Skip to main content

Barth on Scripture: George Hunsinger et al.

Finding time for anything other than poor quality posting has been a problem recently: parish ministry rightly has first place, and then there's the small matter of a PhD... BUT, I have had time for some reviewing, and have recently finished a review of George Hunsinger (ed), Thy Word is Truth: Barth on Scripture (Grand Rapids: Eedrmans, 2012). It is a really interesting book, and worthy of reading...in fact read my review in Theology when (if?) it is published later this year.

For now, though, here's a lovely quote from hunsinger's introductory chapter as he explains something of the significance of dialectical interpretation for Barth's approach to scripture:

The cross and resurrection of Christ, as proclaimed by Paul, were for Barth the paradigmatic case. They were what finally made necessry the procedure of dialectic interpretation. What held Christ's cross and resurrection together, he suggested, was not a concept but a name, not a system but a narrative. Their relation was beyond all unified experience and all unified thought. It was ineffable. Whatever might be said over and above this Name could only be a form of broken or dialectical discourse. No system could possibly contain it. The name that held together this death and resurrection signified a kind of drastic apocalyptic interruption, so to speak, in the metaphysical status quo, a revolution that overturned the old order. It meant an end to metaphysical business as usual. It was an irruption of the new aeon into the old, and the old could not contain it. This Name was the event that could not be transcended, but transcended and embraced all things. The bearer of this Name was not determined by them, but they by him. (p. xviii)
Hunsinger's poetic touch here is also beautifully inviting, and almost homiletic in its communicative ability. It's a flavour of the combination of scholarly rigour and pastoral concern in the pages of this volume. Other contributors include: Robert McAfee Brown; Katherine Sonderegger; Hans Frei; Kathryn Greene-McCreight; Katherine Grieb; John Webster; Paul Molnar; and Paul Dafydd Jones.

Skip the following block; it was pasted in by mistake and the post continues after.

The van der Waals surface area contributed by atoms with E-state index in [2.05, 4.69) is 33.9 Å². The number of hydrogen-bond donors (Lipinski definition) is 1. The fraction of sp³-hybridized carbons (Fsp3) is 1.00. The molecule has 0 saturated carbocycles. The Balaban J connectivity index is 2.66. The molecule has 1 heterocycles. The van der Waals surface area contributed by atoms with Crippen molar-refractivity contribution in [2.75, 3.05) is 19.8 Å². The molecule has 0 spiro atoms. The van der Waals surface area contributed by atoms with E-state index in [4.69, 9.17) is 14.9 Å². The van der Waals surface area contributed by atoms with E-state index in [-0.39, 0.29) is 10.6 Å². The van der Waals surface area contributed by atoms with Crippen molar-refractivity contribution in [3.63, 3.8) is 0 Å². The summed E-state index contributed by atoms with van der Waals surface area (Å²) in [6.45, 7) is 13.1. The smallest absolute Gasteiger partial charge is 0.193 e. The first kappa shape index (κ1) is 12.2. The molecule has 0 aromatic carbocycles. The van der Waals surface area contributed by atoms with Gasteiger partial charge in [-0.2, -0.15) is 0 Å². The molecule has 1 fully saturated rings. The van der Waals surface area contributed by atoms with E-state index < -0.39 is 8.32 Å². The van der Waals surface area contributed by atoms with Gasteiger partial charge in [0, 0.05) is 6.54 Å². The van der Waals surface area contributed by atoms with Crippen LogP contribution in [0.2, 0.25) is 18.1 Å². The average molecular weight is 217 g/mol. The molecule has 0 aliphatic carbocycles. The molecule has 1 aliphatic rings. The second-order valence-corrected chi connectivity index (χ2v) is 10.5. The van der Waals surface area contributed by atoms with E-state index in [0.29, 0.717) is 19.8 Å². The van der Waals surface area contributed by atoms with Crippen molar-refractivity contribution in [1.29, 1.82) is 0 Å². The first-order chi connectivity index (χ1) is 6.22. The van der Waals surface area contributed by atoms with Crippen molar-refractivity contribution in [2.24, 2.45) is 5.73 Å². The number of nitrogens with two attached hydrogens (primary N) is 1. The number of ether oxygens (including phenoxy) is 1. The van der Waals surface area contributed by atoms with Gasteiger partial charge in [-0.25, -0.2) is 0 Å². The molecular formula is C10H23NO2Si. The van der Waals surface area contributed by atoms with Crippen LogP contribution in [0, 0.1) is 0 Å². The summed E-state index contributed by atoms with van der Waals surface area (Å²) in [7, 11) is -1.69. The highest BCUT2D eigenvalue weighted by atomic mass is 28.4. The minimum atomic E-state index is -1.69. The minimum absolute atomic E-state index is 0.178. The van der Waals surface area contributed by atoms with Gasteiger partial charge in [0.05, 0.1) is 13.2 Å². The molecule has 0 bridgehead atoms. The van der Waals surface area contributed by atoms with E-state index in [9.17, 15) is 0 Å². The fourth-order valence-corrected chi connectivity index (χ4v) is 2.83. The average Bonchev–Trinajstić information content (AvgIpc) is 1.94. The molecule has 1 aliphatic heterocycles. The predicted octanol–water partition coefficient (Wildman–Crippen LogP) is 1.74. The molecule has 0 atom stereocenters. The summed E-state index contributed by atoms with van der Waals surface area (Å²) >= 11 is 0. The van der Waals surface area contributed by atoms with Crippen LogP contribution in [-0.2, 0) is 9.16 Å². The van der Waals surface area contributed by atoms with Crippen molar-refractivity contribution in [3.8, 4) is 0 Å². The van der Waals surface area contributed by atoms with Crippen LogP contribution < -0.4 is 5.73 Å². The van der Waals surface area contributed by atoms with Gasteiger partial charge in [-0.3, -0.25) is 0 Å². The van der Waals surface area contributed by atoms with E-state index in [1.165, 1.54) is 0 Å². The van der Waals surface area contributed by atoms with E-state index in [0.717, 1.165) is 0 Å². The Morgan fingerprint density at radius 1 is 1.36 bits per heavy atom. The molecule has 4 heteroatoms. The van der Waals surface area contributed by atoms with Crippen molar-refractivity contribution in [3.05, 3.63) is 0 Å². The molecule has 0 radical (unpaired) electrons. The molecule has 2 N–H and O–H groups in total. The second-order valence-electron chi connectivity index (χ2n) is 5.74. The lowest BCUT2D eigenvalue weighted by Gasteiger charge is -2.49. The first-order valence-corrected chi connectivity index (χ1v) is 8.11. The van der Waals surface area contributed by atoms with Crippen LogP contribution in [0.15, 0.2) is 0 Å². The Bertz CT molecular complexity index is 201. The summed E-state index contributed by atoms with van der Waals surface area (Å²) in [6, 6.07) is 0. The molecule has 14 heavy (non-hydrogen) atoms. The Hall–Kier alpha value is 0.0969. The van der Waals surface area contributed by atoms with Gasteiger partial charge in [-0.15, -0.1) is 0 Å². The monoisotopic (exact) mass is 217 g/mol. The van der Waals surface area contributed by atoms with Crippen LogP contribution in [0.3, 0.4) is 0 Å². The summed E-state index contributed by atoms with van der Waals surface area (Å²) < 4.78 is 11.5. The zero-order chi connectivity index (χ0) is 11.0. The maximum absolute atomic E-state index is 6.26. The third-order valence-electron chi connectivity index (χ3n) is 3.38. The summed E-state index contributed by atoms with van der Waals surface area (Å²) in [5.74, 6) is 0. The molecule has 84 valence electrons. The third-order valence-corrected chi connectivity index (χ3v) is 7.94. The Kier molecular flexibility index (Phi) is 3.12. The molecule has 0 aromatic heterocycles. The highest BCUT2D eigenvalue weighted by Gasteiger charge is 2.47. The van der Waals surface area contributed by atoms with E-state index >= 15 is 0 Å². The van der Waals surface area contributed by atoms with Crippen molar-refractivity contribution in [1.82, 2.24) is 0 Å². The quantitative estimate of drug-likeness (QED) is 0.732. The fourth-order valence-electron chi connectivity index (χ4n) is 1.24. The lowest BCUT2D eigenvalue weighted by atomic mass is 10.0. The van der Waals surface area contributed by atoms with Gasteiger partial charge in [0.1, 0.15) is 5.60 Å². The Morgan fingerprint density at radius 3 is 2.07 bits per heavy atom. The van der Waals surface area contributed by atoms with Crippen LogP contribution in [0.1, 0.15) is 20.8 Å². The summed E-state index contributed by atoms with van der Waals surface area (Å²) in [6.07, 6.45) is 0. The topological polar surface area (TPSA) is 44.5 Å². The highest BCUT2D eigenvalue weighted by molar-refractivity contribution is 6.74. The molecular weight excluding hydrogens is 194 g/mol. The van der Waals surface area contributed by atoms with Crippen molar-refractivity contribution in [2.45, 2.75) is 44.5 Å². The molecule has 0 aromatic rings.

Comments

Popular posts from this blog

Paul Nimmo on Schleiermacher

Once again it's been a while since I blogged anything, but I thought I would flag-up this clip from the increasingly successful Modern Theology  Timeline created by Tim Hull at St John's College Nottingham, UK. This is a recent interview Tim did with the Edinburgh based scholar Paul Nimmo on Friedrich Schleiermacher. It is a really good interview, and will go a long way to rehabilitating FDES for those who mis-read Barth and reject him outright. Happy watching!

What Do You Call a Group of Theologians?

I think the answer should be "an argument", but perhaps that's unfair. I can test my theory this next week, which sees the start of the annual Society for the Study of Theology (UK) conference on the theme of Holy Writ? (The question mark is very suggestive). It looks really good, and the list of plenary speakers is great: Alex Samely (Manchester); Morwenna Ludlow (Exeter); Henk van den Belt (Amsterdam); Walter Moberly (Durham); Anthony Thiselton (Nottingham); Hugh Pyper (Sheffield). The conference lasts several days and is convening this year at York University. I hope to be able to blog a few thoughts from the conference and some info about the plenary sessions, but I shall be presenting a paper at one of the themed seminars on Wednesday afternoon on the interpretation of Barth's ethics of responsibility so may be a bit distracted until then. So watch this space for more info...

When religion stops us seeing clearly...

I spent a few minutes after morning prayer on Saturday wandering around the church building, enjoying the silence. I also had a look at the stained glass windows - most of which are Victorian. It's something I don't get to do very often because I'm too busy. My favourite window in our church building is very recent, only three years old, and is a brightly coloured rendition of Jesus welcoming children to himself. It is in the baptistry, an appropriate place for welcoming children into the family of God. I discovered another window today too, which I've never really noticed before - something that surprised me because ours is not an overly large building. It is a large plain window, with clear glass. You can see straight through it to the outside world: across the grave yard to the A-road that runs through the middle of the parish, and on to the homes beyond. I stood for a while watching people heading to the shops, the saturday morning traffic held up by the changing